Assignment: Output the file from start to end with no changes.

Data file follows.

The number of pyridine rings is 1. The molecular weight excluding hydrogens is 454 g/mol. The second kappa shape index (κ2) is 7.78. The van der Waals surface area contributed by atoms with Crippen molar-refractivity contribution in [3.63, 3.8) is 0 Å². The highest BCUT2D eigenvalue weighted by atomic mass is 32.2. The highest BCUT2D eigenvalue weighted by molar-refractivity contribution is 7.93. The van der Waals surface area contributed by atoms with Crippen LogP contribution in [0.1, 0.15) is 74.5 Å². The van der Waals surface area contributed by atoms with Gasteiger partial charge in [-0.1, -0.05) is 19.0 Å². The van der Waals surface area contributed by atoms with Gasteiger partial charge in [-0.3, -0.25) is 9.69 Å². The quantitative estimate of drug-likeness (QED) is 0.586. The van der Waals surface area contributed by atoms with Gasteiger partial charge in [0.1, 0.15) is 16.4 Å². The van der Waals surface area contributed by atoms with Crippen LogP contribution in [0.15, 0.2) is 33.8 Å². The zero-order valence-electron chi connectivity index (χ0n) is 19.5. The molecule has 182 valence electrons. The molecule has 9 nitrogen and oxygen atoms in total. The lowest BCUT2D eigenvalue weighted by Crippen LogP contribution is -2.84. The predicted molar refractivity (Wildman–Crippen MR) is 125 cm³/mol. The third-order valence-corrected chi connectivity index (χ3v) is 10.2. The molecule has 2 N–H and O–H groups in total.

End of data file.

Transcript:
The number of pyridine rings is 1. The molecular weight excluding hydrogens is 454 g/mol. The second kappa shape index (κ2) is 7.78. The van der Waals surface area contributed by atoms with Crippen molar-refractivity contribution in [3.63, 3.8) is 0 Å². The highest BCUT2D eigenvalue weighted by atomic mass is 32.2. The highest BCUT2D eigenvalue weighted by molar-refractivity contribution is 7.93. The van der Waals surface area contributed by atoms with Crippen LogP contribution in [0.1, 0.15) is 74.5 Å². The van der Waals surface area contributed by atoms with Gasteiger partial charge in [-0.1, -0.05) is 19.0 Å². The van der Waals surface area contributed by atoms with Gasteiger partial charge in [-0.3, -0.25) is 9.69 Å². The quantitative estimate of drug-likeness (QED) is 0.586. The van der Waals surface area contributed by atoms with Gasteiger partial charge in [0.1, 0.15) is 16.4 Å². The van der Waals surface area contributed by atoms with Crippen LogP contribution in [0.15, 0.2) is 33.8 Å². The zero-order valence-electron chi connectivity index (χ0n) is 19.5. The molecule has 182 valence electrons. The molecule has 9 nitrogen and oxygen atoms in total. The lowest BCUT2D eigenvalue weighted by Crippen LogP contribution is -2.84. The predicted molar refractivity (Wildman–Crippen MR) is 125 cm³/mol. The third-order valence-corrected chi connectivity index (χ3v) is 10.2. The molecule has 2 N–H and O–H groups in total.